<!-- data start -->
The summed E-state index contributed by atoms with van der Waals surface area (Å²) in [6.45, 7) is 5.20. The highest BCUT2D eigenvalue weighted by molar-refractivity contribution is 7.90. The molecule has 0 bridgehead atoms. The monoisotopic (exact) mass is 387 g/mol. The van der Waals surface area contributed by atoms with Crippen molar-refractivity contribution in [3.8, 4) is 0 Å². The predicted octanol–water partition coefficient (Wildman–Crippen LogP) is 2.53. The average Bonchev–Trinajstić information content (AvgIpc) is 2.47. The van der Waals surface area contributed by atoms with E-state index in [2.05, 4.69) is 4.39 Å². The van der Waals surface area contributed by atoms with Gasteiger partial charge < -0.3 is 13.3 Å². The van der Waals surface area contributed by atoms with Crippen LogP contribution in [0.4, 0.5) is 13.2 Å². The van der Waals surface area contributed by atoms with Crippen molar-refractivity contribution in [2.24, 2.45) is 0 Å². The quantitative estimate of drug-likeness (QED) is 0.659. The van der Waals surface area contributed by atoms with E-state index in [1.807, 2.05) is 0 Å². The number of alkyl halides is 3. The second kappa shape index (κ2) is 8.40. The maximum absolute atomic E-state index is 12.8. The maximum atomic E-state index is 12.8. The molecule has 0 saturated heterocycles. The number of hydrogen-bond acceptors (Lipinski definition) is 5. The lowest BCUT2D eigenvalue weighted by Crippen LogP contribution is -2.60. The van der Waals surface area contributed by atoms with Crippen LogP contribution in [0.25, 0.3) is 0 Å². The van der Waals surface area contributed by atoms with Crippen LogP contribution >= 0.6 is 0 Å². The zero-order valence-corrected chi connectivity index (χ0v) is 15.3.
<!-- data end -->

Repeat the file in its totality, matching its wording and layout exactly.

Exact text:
The summed E-state index contributed by atoms with van der Waals surface area (Å²) in [6.45, 7) is 5.20. The highest BCUT2D eigenvalue weighted by molar-refractivity contribution is 7.90. The molecule has 0 bridgehead atoms. The monoisotopic (exact) mass is 387 g/mol. The van der Waals surface area contributed by atoms with Crippen molar-refractivity contribution in [3.8, 4) is 0 Å². The predicted octanol–water partition coefficient (Wildman–Crippen LogP) is 2.53. The average Bonchev–Trinajstić information content (AvgIpc) is 2.47. The van der Waals surface area contributed by atoms with E-state index in [2.05, 4.69) is 4.39 Å². The van der Waals surface area contributed by atoms with Gasteiger partial charge < -0.3 is 13.3 Å². The van der Waals surface area contributed by atoms with Crippen LogP contribution in [0.4, 0.5) is 13.2 Å². The van der Waals surface area contributed by atoms with Crippen molar-refractivity contribution in [2.24, 2.45) is 0 Å². The quantitative estimate of drug-likeness (QED) is 0.659. The van der Waals surface area contributed by atoms with E-state index in [1.807, 2.05) is 0 Å². The number of alkyl halides is 3. The second kappa shape index (κ2) is 8.40. The maximum absolute atomic E-state index is 12.8. The maximum atomic E-state index is 12.8. The molecule has 0 saturated heterocycles. The number of hydrogen-bond acceptors (Lipinski definition) is 5. The lowest BCUT2D eigenvalue weighted by Crippen LogP contribution is -2.60. The van der Waals surface area contributed by atoms with Crippen LogP contribution in [0.25, 0.3) is 0 Å². The van der Waals surface area contributed by atoms with Crippen LogP contribution >= 0.6 is 0 Å². The zero-order valence-corrected chi connectivity index (χ0v) is 15.3.